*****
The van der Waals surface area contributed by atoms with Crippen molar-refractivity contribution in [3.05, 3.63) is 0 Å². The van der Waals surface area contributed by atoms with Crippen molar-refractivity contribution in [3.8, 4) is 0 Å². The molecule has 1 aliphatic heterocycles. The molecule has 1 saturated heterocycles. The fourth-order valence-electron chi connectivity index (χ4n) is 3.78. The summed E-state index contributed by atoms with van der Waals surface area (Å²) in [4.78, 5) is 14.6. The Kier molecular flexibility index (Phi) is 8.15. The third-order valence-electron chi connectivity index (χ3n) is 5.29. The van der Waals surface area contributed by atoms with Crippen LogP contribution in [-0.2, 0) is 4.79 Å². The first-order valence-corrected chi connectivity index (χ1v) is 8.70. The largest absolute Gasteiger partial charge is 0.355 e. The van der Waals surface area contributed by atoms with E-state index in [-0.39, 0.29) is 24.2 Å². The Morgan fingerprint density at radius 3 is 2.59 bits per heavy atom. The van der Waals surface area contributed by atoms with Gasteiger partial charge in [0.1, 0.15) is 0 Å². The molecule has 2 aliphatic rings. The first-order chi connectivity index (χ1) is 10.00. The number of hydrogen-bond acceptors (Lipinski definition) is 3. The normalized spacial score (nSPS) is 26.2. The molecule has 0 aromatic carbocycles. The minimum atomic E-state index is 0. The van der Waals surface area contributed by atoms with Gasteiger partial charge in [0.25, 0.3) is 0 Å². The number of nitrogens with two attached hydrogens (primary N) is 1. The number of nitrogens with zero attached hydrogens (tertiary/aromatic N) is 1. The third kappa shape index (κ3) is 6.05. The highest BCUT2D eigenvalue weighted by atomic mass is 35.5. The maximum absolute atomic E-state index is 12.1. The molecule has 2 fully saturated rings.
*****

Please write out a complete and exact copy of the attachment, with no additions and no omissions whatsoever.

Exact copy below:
The van der Waals surface area contributed by atoms with Crippen molar-refractivity contribution in [3.05, 3.63) is 0 Å². The van der Waals surface area contributed by atoms with Crippen molar-refractivity contribution in [3.8, 4) is 0 Å². The molecule has 1 aliphatic heterocycles. The molecule has 1 saturated heterocycles. The fourth-order valence-electron chi connectivity index (χ4n) is 3.78. The summed E-state index contributed by atoms with van der Waals surface area (Å²) in [4.78, 5) is 14.6. The Kier molecular flexibility index (Phi) is 8.15. The third-order valence-electron chi connectivity index (χ3n) is 5.29. The van der Waals surface area contributed by atoms with Crippen LogP contribution in [-0.2, 0) is 4.79 Å². The first-order valence-corrected chi connectivity index (χ1v) is 8.70. The largest absolute Gasteiger partial charge is 0.355 e. The van der Waals surface area contributed by atoms with E-state index in [-0.39, 0.29) is 24.2 Å². The Morgan fingerprint density at radius 3 is 2.59 bits per heavy atom. The van der Waals surface area contributed by atoms with Gasteiger partial charge in [0.1, 0.15) is 0 Å². The molecule has 2 aliphatic rings. The first-order chi connectivity index (χ1) is 10.00. The number of hydrogen-bond acceptors (Lipinski definition) is 3. The normalized spacial score (nSPS) is 26.2. The molecule has 0 aromatic carbocycles. The minimum atomic E-state index is 0. The van der Waals surface area contributed by atoms with Gasteiger partial charge in [0.25, 0.3) is 0 Å². The number of nitrogens with two attached hydrogens (primary N) is 1. The number of nitrogens with zero attached hydrogens (tertiary/aromatic N) is 1. The third kappa shape index (κ3) is 6.05. The highest BCUT2D eigenvalue weighted by atomic mass is 35.5. The maximum absolute atomic E-state index is 12.1. The molecule has 2 fully saturated rings.